--movie-start filename
              With  this  command line option, Fuse will start movie recording
              as soon as the emulator is started. See also the MOVIE RECORDING
              section.

       --movie-stop-after-rzx
              With  this  command  line option, Fuse will stop movie recording
              when RZX playback or RZX  recording  ends.  Same  as  the  Movie
              Options  dialog's Stop recording after RZX ends option. (Enabled
              by default,  but  you  can  use  `--no-movie-stop-after-rzx'  to
              disable).  See also the MOVIE RECORDING section.

       --opus
              Emulate a Opus Discovery interface. Same as the Disk Peripherals
              Options dialog's Opus Discovery interface option.

       --opusdisk file
              Insert the specified file into  the  emulated  Opus  Discovery's
              drive 1.

       --pal-tv2x
              Specify  whether the PAL TV 2x and PAL TV 3x scalers should also
              produce scanlines along the lines  of  the  TV 2x  and  Timex TV
              scalers.   The  same  as the General Options dialog's PAL-TV use
              TV2x effect option.

       -p file
       --playback file
              Specify an RZX file to begin playback from.

       --plus3disk file
              Insert the specified file into the emulated +3's A: drive;  also
              select the +3 on startup if available.

       --plus3-detect-speedlock
              Specify  whether the +3 drives try to detect Speedlock protected
              disks, and emulate `weak' sectors.  If the disk image file (EDSK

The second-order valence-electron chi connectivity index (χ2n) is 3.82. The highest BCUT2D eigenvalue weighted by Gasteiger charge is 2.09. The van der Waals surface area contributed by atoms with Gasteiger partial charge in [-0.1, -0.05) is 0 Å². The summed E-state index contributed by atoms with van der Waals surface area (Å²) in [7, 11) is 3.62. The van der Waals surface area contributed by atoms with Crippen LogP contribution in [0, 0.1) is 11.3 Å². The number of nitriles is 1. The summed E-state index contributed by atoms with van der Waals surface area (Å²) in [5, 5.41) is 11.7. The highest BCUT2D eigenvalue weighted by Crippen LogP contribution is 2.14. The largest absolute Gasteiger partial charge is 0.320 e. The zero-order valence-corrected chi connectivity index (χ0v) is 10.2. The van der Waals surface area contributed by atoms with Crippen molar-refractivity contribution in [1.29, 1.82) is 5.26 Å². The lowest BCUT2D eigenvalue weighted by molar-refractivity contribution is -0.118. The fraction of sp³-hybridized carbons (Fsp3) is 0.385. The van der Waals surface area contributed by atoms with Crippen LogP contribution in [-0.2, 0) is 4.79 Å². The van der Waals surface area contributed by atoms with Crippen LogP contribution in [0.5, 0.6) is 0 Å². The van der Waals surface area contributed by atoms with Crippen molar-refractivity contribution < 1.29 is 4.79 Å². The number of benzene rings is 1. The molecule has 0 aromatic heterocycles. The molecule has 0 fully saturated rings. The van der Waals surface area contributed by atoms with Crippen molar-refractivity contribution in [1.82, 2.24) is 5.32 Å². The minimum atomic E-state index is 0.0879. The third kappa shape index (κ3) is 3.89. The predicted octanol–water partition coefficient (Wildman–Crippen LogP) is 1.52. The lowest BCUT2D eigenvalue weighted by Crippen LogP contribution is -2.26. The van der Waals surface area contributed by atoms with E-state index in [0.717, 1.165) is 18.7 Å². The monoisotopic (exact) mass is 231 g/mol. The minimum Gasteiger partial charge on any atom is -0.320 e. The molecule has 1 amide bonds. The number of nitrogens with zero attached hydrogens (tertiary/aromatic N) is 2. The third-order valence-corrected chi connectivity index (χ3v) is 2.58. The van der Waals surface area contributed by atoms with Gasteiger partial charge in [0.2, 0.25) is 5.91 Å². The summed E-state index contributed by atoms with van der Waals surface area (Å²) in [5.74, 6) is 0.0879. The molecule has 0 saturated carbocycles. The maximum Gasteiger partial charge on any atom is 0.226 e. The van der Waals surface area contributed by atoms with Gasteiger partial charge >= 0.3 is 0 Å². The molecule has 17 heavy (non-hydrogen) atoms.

or  UDI)  contains weak sector data, than Speedlock detection is
              automatically omitted.  See also the  WEAK  DISK  DATA  section.
              Same as the Disk Options dialog's +3 Detect Speedlock option.

       --plusd
              Emulate  a  +D  interface.  Same as the Disk Peripherals Options
              dialog's +D interface option.

       --plusddisk file
              Insert the specified file into the emulated +D's drive 1.

       --printer
              Specify whether the emulation should include a printer. Same  as
              the   General  Peripherals  Options  dialog's  Emulate  printers
              option.

       --rate frame
              Specify the frame rate, the ratio of spectrum frame  updates  to
              real  frame  updates. Same as the General Options dialog's Frame
              rate option.

       -r file
       --record file
              Specify an RZX file to begin recording to.

       --recreated-spectrum
              Enable the use of a Recreated ZX Spectrum in  `Layer  A'  (game)
              mode.  This  is  a  Bluetooth keyboard that can be paired to the
              device where Fuse is running. The same as  the  General  Options
              dialog's Recreated ZX Spectrum option.

       --rom-16 file
       --rom-48 file
       --rom-128-0 file
       --rom-128-1 file
       --rom-plus2-0 file
       --rom-plus2-1 file
       --rom-plus2a-0 file
       --rom-plus2a-1 file
       --rom-plus2a-2 file
       --rom-plus2a-3 file
       --rom-plus3-0 file
       --rom-plus3-1 file
       --rom-plus3-2 file
       --rom-plus3-3 file
       --rom-plus3e-0 file
       --rom-plus3e-1 file
       --rom-plus3e-2 file
       --rom-plus3e-3 file
       --rom-tc2048 file
       --rom-tc2068-0 file
       --rom-tc2068-1 file
       --rom-ts2068-0 file
       --rom-ts2068-1 file
       --rom-pentagon-0 file
       --rom-pentagon-1 file
       --rom-pentagon-2 file
       --rom-pentagon512-0 file
       --rom-pentagon512-1 file
       --rom-pentagon512-2 file
       --rom-pentagon512-3 file
       --rom-pentagon1024-0 file
       --rom-pentagon1024-1 file
       --rom-pentagon1024-2 file
       --rom-pentagon1024-3 file
       --rom-scorpion-0 file
       --rom-scorpion-1 file
       --rom-scorpion-2 file
       --rom-scorpion-3 file